A few important notes. One, the comparison is between suburban New Jersey (Middlesex/Monmouth counties, to be precise) and outer edges of Greater London (Lewisham/Greenwich boroughs); it is more than likely than the prices will be different the closer you get to Central London or if you put New York City into the equation. Two, the exchange rate has been holding relatively steady between $1.6-1.7 per pound sterling; I am going to use 1.7 for the conversion. Three, as noted in comments to that old post, UK local salaries are generally numerically lower than respective US ones, which means that proportional outlay for any given product may actually be higher even when the absolute cost is lower; for the purposes of this highly scientific study, we will imagine ourselves receiving a US-based salary, as if we were on an expat package.
Natasha was shopping for new beds and mattresses before we could move into the new house. She walked into a local franchise of Sleepy’s. The shop was empty save for a lone salesperson. He eagerly approached his prospective customer and offered his help. What followed was an in-depth investigation of the entire stock. Natasha first[…]
So I had 11 direct inquiries about our timeshare week that we put up for donation a while ago. I turned everybody away and, lately, directed them to contact the sales department of the closing company dealing with my donation. The closing company did not make any contacts with me during roughly six months since[…]
I only once, in passing (look for Florida in that post), mentioned on this blog that we own a timeshare. Without going much into pros and cons of such a possession, we have long concluded that it would be to our benefit to get rid of it. I had our week up for sale for[…]
In the first few months upon our arrival in England, I occasionally ranted about what I perceived as inadequate customer service prevalent in British business. (Various older articles filed under Customerography make mention of our aggravating experiences in that regard; one of the best examples was in this article.)
With time, we sort of gotten used to how Brits approach customer service. Or, maybe, just stopped finding ourselves in circumstances that bothered us. So, when a situation of the kind flares up, it feels all the more exceptional and worthy of an angry – or, rather, amused – rant these days. Except that the latest example involves not a British but an American company, USAirways, and its customer service.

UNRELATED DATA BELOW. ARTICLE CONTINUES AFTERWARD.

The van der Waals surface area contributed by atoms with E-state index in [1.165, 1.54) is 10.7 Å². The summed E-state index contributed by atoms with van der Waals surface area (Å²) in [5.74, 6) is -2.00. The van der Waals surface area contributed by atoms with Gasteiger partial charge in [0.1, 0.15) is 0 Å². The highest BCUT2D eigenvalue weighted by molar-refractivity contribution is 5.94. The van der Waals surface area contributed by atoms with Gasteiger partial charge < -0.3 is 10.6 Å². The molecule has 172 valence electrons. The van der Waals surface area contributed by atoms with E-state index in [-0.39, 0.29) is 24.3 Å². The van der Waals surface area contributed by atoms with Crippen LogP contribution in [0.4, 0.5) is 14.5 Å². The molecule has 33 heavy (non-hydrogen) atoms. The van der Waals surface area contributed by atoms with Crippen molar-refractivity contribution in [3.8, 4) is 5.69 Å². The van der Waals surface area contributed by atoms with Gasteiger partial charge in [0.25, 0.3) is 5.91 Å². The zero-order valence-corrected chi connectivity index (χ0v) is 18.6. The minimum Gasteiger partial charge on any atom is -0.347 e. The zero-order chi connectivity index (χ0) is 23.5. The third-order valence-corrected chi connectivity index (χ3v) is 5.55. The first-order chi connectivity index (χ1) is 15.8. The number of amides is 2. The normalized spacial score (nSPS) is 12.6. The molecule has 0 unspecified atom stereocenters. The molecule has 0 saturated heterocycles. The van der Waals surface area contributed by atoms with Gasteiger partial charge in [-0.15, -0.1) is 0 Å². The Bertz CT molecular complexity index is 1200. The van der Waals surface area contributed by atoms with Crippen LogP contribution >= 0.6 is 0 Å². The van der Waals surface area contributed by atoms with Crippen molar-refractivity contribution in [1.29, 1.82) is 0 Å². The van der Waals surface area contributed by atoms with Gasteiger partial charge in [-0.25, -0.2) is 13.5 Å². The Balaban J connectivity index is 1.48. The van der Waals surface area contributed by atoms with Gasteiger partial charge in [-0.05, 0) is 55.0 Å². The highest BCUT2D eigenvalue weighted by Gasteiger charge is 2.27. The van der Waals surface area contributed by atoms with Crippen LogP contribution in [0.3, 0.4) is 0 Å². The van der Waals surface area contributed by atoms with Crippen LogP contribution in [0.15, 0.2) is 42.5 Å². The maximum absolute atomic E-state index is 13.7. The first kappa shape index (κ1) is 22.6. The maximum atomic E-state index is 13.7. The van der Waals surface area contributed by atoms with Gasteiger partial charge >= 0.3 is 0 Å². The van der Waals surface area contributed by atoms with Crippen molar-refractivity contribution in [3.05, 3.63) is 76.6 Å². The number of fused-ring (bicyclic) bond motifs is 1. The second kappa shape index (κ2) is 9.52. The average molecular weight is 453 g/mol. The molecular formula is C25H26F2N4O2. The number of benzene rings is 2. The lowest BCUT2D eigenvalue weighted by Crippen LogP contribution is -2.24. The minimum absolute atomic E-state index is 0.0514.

This is a fairly long story with quite a bit of stage-setting, so I’m hiding it below the cut for the sake of those not very much interested in these types of topics. Feel free to skip if you belong to that category.
A few weeks ago, one of our most important appliances – the food processor – started malfunctioning. As soon as it was plugged in, it would start whirring and would not stop unless unplugged. While theoretically still usable, it became a nuisance to operate, scuffling some of Natasha’s most favorite experimentations with patés, salads and[…]
I have not mentioned the concept of the call limit in the past, and yesterday we unwittingly ran afoul of it.
In a nutshell, when a landline phone service is being established in the UK, the phone company determines the monetary limit that the customer should stay under during any given billing cycle. Exceed the limit – and your outgoing calls are summarily blocked unless you pay down the balance with a credit card (if you are so inclined, you can wait to pay your bill in the normal fashion at the end of the cycle, but you will only be able to receive calls during this time).
Say, you browse a store, any store, and come across an attractive item that is on sale. You’d be lukewarm to the idea of obtaining said item at its original listed price, but an ability to buy it at a discount closes the deal for you.
Now, suppose, as you reach the checkout and a clerk scans the barcode in, the original non-discounted price comes up on the register. You point out to the cashier that the advertised price is considerably below what they are attempting to charge you. What do you hear in response?